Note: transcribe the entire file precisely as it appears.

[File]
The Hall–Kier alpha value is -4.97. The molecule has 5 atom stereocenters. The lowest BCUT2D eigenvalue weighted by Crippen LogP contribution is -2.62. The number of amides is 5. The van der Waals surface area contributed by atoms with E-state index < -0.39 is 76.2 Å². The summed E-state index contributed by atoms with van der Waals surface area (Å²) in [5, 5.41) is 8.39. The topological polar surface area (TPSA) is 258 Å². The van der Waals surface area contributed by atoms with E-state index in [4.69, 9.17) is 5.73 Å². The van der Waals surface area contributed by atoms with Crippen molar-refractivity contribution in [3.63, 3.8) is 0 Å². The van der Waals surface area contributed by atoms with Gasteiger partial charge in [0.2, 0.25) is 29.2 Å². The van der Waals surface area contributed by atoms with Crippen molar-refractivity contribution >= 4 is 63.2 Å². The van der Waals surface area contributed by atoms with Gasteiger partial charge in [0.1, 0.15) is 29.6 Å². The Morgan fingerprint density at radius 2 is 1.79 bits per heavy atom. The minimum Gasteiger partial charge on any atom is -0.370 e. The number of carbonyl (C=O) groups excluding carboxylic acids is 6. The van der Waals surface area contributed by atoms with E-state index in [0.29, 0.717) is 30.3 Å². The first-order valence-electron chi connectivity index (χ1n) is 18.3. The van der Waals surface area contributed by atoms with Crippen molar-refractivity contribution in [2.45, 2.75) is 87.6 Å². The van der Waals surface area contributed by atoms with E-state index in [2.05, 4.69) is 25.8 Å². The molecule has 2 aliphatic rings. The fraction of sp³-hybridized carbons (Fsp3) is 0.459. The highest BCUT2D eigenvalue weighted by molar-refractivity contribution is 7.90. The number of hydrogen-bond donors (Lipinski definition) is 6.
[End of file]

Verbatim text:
The Hall–Kier alpha value is -4.97. The molecule has 5 atom stereocenters. The lowest BCUT2D eigenvalue weighted by Crippen LogP contribution is -2.62. The number of amides is 5. The van der Waals surface area contributed by atoms with E-state index < -0.39 is 76.2 Å². The summed E-state index contributed by atoms with van der Waals surface area (Å²) in [5, 5.41) is 8.39. The topological polar surface area (TPSA) is 258 Å². The van der Waals surface area contributed by atoms with E-state index in [4.69, 9.17) is 5.73 Å². The van der Waals surface area contributed by atoms with Crippen molar-refractivity contribution in [3.63, 3.8) is 0 Å². The van der Waals surface area contributed by atoms with Gasteiger partial charge in [0.2, 0.25) is 29.2 Å². The van der Waals surface area contributed by atoms with Crippen molar-refractivity contribution >= 4 is 63.2 Å². The van der Waals surface area contributed by atoms with Gasteiger partial charge in [0.1, 0.15) is 29.6 Å². The Morgan fingerprint density at radius 2 is 1.79 bits per heavy atom. The minimum Gasteiger partial charge on any atom is -0.370 e. The number of carbonyl (C=O) groups excluding carboxylic acids is 6. The van der Waals surface area contributed by atoms with E-state index in [0.29, 0.717) is 30.3 Å². The first-order valence-electron chi connectivity index (χ1n) is 18.3. The van der Waals surface area contributed by atoms with Crippen molar-refractivity contribution in [2.45, 2.75) is 87.6 Å². The van der Waals surface area contributed by atoms with E-state index in [2.05, 4.69) is 25.8 Å². The molecule has 2 aliphatic rings. The fraction of sp³-hybridized carbons (Fsp3) is 0.459. The highest BCUT2D eigenvalue weighted by molar-refractivity contribution is 7.90. The number of hydrogen-bond donors (Lipinski definition) is 6.